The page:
The drawing workshops at TUMO are guided by one principle above all else: “Everyone is unique. Each student has his or her own story and set of experiences that makes them who they are, but the second they try to mimic someone else, they lose that originality. During the workshops, we expose them to different artists, but always encourage them to develop their own style,” explains a drawing workshop leader.

It’s all about helping students find their voice – the rest is just a means of getting there. So, let’s find out what getting there entails.

Level I

The first level of drawing at TUMO is primarily skills-based. That means that though they do spend some time exploring the many Photoshop tools that will later make their lives easier, they still do everything by hand so they can gain a solid footing in the area. By the workshop’s culmination, the student will have drawn a character, in black and white, from the front, back and sides. Part of this level is also spent on understanding the difference between drawing characters for video games vs. animations.

Level II

Level II brings a lot of color to the TUMO students’ lives, both literally and figuratively. Here they begin to learn there is more to green than just green and it would behoove them to know the difference between yellow green, lime green, lime and lawn green, for example. During Level II, the teens continue using Photoshop and color in the characters they created during Level I.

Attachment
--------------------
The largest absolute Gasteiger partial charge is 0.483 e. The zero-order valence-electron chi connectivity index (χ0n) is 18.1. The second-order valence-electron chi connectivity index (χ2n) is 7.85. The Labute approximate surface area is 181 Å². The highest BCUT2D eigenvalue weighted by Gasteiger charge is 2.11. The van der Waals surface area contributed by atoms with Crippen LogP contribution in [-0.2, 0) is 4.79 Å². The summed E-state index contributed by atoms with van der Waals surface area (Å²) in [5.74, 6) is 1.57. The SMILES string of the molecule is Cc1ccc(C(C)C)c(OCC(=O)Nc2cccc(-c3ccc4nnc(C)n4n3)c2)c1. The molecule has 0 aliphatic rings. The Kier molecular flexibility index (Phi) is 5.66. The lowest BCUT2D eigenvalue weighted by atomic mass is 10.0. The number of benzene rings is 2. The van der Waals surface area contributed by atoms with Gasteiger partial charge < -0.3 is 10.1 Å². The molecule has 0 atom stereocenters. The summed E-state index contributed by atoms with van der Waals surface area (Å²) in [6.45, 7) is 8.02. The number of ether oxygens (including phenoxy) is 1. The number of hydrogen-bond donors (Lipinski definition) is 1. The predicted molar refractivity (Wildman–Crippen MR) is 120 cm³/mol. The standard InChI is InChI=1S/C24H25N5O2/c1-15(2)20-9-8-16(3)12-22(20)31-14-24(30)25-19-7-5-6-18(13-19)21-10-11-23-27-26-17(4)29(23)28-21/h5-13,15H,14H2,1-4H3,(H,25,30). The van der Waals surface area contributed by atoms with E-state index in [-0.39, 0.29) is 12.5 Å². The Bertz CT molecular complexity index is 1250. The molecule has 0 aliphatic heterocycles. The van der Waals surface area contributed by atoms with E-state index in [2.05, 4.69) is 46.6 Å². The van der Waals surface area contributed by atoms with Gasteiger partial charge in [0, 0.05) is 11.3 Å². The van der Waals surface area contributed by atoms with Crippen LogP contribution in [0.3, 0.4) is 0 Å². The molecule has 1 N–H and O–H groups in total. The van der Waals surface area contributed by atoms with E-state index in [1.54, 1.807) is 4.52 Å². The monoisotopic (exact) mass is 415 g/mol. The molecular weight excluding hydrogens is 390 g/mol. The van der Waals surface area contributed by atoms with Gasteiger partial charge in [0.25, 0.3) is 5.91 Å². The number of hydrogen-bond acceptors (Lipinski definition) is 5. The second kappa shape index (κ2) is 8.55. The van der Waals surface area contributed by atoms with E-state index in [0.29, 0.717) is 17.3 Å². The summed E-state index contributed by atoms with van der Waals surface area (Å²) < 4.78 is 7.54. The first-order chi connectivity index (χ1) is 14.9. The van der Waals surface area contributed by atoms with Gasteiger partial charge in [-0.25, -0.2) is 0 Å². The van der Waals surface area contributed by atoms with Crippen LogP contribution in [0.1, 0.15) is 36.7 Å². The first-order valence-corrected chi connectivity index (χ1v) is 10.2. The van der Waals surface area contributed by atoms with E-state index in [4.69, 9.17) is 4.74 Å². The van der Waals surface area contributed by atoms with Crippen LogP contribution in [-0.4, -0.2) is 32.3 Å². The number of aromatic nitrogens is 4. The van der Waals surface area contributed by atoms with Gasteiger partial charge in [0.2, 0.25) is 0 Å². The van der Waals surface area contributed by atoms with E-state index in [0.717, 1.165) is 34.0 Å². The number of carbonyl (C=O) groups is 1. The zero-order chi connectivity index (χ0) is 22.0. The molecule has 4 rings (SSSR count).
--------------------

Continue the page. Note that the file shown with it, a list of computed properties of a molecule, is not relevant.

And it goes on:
Level III

Everything comes together by the third level of drawing at TUMO. During this magical four-week period, the teens learn about images and composition within the frame. All this goes into finishing the final comic.

Really, it’s more than just drawing – it’s about telling a story. According to a drawing workshop leader, “drawing is a language everyone understands. Even if you can’t speak well, you can communicate through images.” Drawing and creating visual stories are things that captivate everyone from childhood, but it takes more than childhood interest to cultivate the necessary skills to be a good comic artist. “Students come in thinking it’ll just be a fun workshop and they can spend the day drawing butterflies and simple images and don’t realize how much work it takes to build something. Luckily, the process is so much fun they don’t notice,” says a drawing workshop leader.

“Drawing has always been the best way for me to communicate myself. I love it; I feel it’s mine,” explains another workshop leader. Now it’s time for a new group of teens to make it their own in their own ways, using the full color spectrum at their disposal.